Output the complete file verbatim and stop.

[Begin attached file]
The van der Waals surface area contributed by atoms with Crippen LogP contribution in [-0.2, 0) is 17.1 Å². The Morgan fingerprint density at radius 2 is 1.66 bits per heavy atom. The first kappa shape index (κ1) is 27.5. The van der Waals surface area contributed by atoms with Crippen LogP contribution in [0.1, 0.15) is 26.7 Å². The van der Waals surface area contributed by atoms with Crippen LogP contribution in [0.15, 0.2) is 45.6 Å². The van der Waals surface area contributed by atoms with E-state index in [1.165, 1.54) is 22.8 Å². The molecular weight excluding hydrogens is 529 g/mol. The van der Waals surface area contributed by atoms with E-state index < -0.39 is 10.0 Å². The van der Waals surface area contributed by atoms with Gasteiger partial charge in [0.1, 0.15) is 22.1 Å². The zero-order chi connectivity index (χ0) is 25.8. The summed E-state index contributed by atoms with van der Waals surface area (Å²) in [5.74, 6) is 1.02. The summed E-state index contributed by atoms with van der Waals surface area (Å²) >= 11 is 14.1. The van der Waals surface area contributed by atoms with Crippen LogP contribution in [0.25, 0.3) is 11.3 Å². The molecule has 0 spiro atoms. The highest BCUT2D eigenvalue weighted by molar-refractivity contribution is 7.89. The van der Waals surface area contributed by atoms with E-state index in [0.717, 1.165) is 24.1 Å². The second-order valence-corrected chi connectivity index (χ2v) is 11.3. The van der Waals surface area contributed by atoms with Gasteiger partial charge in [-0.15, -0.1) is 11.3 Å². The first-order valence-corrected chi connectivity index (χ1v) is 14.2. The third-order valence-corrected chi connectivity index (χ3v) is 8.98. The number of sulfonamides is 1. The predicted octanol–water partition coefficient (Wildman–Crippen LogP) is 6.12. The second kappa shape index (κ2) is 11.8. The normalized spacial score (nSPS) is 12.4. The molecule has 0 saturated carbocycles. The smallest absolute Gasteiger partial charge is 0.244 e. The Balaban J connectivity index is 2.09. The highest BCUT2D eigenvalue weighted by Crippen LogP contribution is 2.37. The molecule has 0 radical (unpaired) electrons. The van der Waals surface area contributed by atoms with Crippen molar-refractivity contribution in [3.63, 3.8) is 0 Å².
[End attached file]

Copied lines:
The van der Waals surface area contributed by atoms with Crippen LogP contribution in [-0.2, 0) is 17.1 Å². The Morgan fingerprint density at radius 2 is 1.66 bits per heavy atom. The first kappa shape index (κ1) is 27.5. The van der Waals surface area contributed by atoms with Crippen LogP contribution in [0.1, 0.15) is 26.7 Å². The van der Waals surface area contributed by atoms with Crippen LogP contribution in [0.15, 0.2) is 45.6 Å². The van der Waals surface area contributed by atoms with E-state index in [1.165, 1.54) is 22.8 Å². The molecular weight excluding hydrogens is 529 g/mol. The van der Waals surface area contributed by atoms with E-state index < -0.39 is 10.0 Å². The van der Waals surface area contributed by atoms with Gasteiger partial charge in [0.1, 0.15) is 22.1 Å². The zero-order chi connectivity index (χ0) is 25.8. The summed E-state index contributed by atoms with van der Waals surface area (Å²) in [5.74, 6) is 1.02. The summed E-state index contributed by atoms with van der Waals surface area (Å²) >= 11 is 14.1. The van der Waals surface area contributed by atoms with Crippen LogP contribution in [0.25, 0.3) is 11.3 Å². The molecule has 0 spiro atoms. The highest BCUT2D eigenvalue weighted by molar-refractivity contribution is 7.89. The van der Waals surface area contributed by atoms with E-state index in [0.717, 1.165) is 24.1 Å². The second-order valence-corrected chi connectivity index (χ2v) is 11.3. The van der Waals surface area contributed by atoms with Gasteiger partial charge in [-0.15, -0.1) is 11.3 Å². The first-order valence-corrected chi connectivity index (χ1v) is 14.2. The third-order valence-corrected chi connectivity index (χ3v) is 8.98. The number of sulfonamides is 1. The predicted octanol–water partition coefficient (Wildman–Crippen LogP) is 6.12. The second kappa shape index (κ2) is 11.8. The normalized spacial score (nSPS) is 12.4. The molecule has 0 saturated carbocycles. The smallest absolute Gasteiger partial charge is 0.244 e. The Balaban J connectivity index is 2.09. The highest BCUT2D eigenvalue weighted by Crippen LogP contribution is 2.37. The molecule has 0 radical (unpaired) electrons. The van der Waals surface area contributed by atoms with Crippen molar-refractivity contribution in [3.63, 3.8) is 0 Å².